In the native application, React Native looks like a simple view controller, so if you want to use another view controller from a library, you can push it over React Native and then pop back from it. We used this for photo previews for which we had already made view controllers in our past projects.

Even though we didn’t have Android development expertise, we were able to implement the views and components we needed by using a bit of Google-fu, and then we were back in the React Native code.

Keeping things neat with Flux

As the complexity increased, we needed to introduce some kind of code structure. JavaScript is great for its flexibility, but it offers no enforcement of inheritance or strict typing. Facebook not only provided us with an answer to multiplatform development, but also gave structure to our code with something called Flux. Flux is an application architecture that sits neatly with regular React and React Native application development. Instead of information flowing around the components, it now flows in one direction by employing user actions that use a central dispatcher (very similar to the Grand Central Dispatch in iOS) to notify stores and carry data. This way, almost all logic can be moved away to user actions, all data processing sits at the store, and the main component files are only responsible for setting up callbacks and properly displaying data retrieved from the stores.

React Model

React Native is heavily in development, and a new version is released every month. Constant updates bring new ported native components, improved custom ones (like the Navigator), bug fixes and performance improvements. This requires vigilant updates to code after the logic of the prebuilt components changes, or the native projects from which the application is built change structure. The changes required aren’t major, though, and don’t come too often, so it’s not too hard to keep up. There’s always plenty of documentation and warnings regarding new rules, and an upgrade assistant is available to check your native projects’ compatibility with the newest version. React Native doesn’t check its code at compile time, only at runtime, so an error and warning system was implemented. If an error occurs in JavaScript code, a red screen pops up with its description (though this only happens in development mode). Possible uncaught exceptions, possible internal changes and other miscellaneous issues are displayed in yellow warning screens that can be dismissed (however, note that the application is not guaranteed to work properly after the dismissal). Familiar console.log works nicely, too, with its output redirected to the usual device logs.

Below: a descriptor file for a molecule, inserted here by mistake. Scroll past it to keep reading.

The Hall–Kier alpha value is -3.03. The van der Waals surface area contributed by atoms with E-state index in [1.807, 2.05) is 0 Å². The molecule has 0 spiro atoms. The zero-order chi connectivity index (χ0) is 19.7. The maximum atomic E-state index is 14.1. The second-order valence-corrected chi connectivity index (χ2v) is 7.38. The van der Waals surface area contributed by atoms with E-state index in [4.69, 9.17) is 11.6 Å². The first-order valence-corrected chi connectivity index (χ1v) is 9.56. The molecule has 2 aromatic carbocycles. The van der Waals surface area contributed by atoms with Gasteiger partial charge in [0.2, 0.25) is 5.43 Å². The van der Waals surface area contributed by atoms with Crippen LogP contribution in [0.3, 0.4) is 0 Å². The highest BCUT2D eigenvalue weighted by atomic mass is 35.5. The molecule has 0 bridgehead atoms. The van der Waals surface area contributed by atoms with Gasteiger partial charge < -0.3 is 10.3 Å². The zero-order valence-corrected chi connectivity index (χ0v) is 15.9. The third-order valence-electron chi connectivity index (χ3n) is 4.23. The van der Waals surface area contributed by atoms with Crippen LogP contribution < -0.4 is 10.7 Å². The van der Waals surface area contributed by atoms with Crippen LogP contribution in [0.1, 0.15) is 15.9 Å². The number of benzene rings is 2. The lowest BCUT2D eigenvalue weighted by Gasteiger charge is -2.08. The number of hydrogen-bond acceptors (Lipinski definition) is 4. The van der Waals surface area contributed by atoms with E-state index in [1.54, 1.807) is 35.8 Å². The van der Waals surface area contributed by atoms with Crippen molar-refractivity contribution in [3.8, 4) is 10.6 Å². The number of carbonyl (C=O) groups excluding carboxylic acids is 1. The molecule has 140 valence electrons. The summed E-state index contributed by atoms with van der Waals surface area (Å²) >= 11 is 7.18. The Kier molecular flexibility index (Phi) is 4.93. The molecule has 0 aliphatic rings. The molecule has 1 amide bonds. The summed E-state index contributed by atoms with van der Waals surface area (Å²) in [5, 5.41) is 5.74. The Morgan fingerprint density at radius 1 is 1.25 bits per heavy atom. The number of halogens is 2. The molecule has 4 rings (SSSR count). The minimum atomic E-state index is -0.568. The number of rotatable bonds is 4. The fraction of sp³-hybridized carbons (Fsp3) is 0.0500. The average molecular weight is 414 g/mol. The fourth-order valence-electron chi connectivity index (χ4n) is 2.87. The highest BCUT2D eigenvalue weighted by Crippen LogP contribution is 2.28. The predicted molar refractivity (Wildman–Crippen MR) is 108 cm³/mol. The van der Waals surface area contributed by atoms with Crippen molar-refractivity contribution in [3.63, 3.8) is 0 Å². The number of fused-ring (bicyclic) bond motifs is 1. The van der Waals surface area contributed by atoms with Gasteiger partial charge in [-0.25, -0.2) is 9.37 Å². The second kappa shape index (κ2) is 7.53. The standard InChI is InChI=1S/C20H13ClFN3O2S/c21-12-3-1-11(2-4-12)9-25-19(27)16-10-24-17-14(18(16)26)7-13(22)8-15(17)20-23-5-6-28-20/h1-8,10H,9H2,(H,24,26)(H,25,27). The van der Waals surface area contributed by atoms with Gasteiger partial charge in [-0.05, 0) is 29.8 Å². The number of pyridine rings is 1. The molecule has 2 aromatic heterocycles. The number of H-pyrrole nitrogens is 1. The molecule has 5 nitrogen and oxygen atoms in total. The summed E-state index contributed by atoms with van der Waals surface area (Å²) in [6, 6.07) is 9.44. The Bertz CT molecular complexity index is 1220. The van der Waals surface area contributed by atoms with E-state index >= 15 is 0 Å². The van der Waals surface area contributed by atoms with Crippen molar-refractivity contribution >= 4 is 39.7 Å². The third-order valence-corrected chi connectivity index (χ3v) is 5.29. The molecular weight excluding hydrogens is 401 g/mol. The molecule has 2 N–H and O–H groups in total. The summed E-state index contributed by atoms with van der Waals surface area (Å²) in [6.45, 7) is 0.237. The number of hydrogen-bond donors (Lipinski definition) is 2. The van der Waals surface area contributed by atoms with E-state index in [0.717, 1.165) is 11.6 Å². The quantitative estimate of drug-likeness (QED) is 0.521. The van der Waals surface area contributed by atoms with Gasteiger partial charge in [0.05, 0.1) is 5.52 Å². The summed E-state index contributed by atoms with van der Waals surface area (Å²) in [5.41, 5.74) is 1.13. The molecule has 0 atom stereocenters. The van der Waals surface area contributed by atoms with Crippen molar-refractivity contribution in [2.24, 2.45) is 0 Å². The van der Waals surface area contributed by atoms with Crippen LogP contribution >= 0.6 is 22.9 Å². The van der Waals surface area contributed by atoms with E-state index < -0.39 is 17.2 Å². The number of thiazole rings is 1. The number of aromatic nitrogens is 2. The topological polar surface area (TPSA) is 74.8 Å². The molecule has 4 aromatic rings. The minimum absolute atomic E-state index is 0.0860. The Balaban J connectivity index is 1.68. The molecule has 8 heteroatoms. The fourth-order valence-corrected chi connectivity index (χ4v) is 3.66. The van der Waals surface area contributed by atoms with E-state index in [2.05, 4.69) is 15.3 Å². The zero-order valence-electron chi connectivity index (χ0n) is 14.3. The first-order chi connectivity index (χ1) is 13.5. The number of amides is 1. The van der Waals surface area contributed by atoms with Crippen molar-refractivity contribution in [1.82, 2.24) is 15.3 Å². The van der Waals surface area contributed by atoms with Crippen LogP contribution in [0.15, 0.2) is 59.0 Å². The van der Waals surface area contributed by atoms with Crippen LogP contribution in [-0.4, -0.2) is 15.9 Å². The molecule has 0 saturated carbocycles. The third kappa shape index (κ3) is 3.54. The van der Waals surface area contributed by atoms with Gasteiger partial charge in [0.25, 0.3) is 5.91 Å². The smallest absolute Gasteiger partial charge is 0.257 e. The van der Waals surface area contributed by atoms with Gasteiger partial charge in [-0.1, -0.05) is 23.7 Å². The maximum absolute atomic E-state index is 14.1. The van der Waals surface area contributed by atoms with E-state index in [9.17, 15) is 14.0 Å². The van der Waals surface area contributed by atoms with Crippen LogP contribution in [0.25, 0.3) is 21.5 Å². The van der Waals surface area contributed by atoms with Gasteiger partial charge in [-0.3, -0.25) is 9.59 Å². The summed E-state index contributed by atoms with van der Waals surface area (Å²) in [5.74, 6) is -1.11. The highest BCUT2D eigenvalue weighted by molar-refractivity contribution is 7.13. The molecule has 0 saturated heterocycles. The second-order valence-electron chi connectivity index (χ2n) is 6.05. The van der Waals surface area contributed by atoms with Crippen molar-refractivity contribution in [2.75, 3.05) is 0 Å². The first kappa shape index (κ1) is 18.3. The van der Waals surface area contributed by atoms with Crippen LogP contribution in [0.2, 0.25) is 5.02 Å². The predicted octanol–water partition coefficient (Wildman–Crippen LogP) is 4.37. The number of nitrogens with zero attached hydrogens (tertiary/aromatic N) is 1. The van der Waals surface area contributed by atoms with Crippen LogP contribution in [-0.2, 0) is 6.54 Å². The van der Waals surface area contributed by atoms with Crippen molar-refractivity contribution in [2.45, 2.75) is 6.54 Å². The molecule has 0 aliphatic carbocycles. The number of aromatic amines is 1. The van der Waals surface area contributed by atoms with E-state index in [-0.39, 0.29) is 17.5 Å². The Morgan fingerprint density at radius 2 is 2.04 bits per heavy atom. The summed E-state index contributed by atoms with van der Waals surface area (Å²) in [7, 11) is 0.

Since most of the application code is no longer running the native way, XCode and Android Studio debuggers don’t work, but that doesn’t mean debugging can’t be done. React Native usually works by using the JavaScriptCore engine to run the code. While developing, you can enable Chrome debugging and run the code on a local Chrome instance. This way, instead of JavaScriptCore, Google’s V8 JavaScript engine is used for the running application. After the linked debugger tab opens in Chrome, you can use developer tools to inspect JavaScript code from the app, put down breakpoints and go through code step by step. The whole project structure is accessible in JavaScript files.

Is React prime time ready?

React Native enables quick prototyping and a very high initial velocity. Basic features are relatively easy to implement. If needed, they can be extended with native code and native views, and also integrate well with other view controllers. Specifics are easy to pick up, and don’t stray too far from the React framework used in web development.

But with all the pros, there are some cons, too. It’s natural that JavaScript code is not as efficient for calculation-intensive tasks, and there is an overhead when JavaScript is controlling native elements. JavaScript has a single dedicated device thread, while native code is free to use whatever threads it wants. In performance, React Native stays behind an optimized native application.

That doesn’t mean React Native is hopeless, though. There are ways to bring it closer to native performance, like moving animations to native threads (which is currently in preliminary stages), optimizing JavaScript code, and moving processing-intensive tasks to native modules and separate threads. When JavaScript is left to deal with its intended tasks, it performs quite well, and the pros end up outweighing the cons.